By 1941, as conflict with Japan was becoming more likely, the U.S. Army began recruiting soldiers proficient in Japanese.  With a small budget and an abandoned hanger at Crissy Field in the Presidio of San Francisco, about 60 students most of whom were Japanese Americans, started the first class on November 1, 1941. Ironically, the Presidio of San Francisco was also the headquarters of Lieutenant General John DeWitt, who established military zones from which to exclude persons of Japanese decent and to spearhead internment actions. During the mass evacuation from the Pacific Coast in the spring of 1942, the language school was moved to Camp Savage, Minnesota. It was renamed the Military Intelligence Service Language School (MISLS).

The graduates of the school became the “eyes and ears” of the Allied forces in the Pacific. Usually assigned in teams to a wide range of units, they translated captured documents and messages, interrogated prisoners, broadcast propaganda, encouraged Japanese soldiers and civilians to surrender, worked on various aspects of the War Crimes trials, and played an important role generally in the postwar occupation. MISLS graduates were at Guadalcanal, with Merrill’s Marauders in Burma, Corregidor, Mindanao, the Solomons, the Marianas, Kwajalein, Leyte, New Guinea, Luzon, Iwo Jima, Okinawa, and numerous other major battles.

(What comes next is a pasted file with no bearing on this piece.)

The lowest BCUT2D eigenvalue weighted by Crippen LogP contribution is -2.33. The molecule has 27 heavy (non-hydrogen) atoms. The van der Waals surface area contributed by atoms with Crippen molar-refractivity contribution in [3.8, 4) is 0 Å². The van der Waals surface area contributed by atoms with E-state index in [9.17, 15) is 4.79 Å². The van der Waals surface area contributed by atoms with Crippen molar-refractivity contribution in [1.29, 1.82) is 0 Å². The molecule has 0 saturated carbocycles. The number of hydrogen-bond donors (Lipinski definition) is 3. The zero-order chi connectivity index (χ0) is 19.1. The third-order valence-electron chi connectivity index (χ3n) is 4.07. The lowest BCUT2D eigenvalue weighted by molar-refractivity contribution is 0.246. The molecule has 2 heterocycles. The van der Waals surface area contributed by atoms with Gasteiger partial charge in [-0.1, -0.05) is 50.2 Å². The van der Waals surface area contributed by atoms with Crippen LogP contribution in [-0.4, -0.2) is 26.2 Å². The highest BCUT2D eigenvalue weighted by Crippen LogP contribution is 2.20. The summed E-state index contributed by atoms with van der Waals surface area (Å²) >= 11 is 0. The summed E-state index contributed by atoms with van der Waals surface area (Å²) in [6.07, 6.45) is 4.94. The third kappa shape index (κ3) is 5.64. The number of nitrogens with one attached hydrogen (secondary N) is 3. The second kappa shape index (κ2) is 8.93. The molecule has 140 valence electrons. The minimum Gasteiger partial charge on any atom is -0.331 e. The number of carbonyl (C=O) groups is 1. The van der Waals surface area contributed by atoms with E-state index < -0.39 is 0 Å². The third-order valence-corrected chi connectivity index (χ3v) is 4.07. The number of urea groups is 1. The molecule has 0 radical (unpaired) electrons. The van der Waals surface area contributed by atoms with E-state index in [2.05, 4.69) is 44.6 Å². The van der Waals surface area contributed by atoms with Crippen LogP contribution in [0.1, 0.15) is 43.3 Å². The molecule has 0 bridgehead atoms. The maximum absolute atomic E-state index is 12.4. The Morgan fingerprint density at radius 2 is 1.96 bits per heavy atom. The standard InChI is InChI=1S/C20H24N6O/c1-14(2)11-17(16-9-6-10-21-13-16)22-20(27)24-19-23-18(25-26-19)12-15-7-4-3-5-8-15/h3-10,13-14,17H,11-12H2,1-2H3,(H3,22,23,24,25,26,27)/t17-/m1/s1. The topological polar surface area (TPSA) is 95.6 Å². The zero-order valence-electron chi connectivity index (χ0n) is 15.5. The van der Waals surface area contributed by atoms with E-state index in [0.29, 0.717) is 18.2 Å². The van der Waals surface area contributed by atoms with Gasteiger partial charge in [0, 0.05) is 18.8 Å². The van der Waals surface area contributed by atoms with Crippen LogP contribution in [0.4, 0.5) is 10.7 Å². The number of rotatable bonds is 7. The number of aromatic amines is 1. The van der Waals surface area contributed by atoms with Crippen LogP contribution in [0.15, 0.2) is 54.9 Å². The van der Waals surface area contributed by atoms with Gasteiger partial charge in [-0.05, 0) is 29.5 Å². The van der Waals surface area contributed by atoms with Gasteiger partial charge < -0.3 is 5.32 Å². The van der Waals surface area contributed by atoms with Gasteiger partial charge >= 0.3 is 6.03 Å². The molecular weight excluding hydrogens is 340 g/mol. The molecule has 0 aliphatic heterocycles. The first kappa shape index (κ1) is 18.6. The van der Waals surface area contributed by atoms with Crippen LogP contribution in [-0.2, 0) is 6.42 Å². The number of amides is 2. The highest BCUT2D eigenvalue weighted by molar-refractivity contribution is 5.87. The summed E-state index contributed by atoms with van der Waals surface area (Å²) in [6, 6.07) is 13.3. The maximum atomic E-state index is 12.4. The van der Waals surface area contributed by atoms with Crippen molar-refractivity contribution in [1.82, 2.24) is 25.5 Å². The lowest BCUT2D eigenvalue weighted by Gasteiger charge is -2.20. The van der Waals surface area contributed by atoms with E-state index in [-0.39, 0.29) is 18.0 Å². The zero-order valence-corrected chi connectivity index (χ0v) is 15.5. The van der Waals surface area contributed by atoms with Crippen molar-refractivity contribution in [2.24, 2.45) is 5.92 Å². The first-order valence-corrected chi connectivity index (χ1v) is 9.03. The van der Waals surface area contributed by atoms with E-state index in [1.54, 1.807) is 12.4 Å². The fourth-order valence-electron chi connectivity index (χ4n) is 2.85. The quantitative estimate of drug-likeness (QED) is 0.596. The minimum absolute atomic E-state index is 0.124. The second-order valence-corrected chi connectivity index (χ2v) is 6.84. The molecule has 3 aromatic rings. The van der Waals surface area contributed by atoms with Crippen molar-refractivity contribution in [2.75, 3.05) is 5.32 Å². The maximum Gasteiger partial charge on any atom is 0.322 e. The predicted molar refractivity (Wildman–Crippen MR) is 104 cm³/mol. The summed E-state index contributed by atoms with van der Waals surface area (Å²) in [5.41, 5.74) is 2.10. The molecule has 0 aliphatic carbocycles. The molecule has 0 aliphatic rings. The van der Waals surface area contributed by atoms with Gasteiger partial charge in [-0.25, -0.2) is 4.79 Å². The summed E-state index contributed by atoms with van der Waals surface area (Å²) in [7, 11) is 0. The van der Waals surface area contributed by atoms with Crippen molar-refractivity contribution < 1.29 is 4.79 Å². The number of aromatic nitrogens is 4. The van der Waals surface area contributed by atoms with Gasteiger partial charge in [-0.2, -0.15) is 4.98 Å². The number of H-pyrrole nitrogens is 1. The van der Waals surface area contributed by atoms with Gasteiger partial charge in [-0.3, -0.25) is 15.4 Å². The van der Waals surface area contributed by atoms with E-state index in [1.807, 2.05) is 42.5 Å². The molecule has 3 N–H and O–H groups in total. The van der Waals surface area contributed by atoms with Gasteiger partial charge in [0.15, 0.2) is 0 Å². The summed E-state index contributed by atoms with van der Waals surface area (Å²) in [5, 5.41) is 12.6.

Ironically, it was the often-mistrusted Kibei (born in the US, educated in Japan) who proved to be the most skilled translators and interrogators. By August 1944, the school had trained some 1800 soldiers and was moved to a larger and better-equipped facility at nearby Fort Snelling, Minnesota. Ultimately, over 3,000 soldiers served with the MIS during the war and 3,000 more during occupation of Japan helping General MacArthur to democratize Japan and not allowing the Soviet Union to co-occupy Japan.

The school was closed in 1946 in preparation for its move to the Presidio of Monterey where it became the current Defense Language Institute. Fittingly, several of its buildings, such as Hachiya Hall (killed in action in the Philippines in 1945), are named after Nisei soldiers. Unfortunately, until the secrecy prohibitions were lifted in the 1970s, the contributions of the MIS were not publicized and thus these soldiers were not given the recognition they deserved.

In 2000, the Military Intelligence Service was awarded the Presidential Unit Citation, the highest honor given to a US military unit.  In addition, in 2010, all Military Intelligence Service veterans were awarded the highest civilian award, the Congressional Gold Medal, along with their counterparts in Europe, the 100th Battalion/442nd Regimental Combat Team veterans.

(Credit: multiple sources)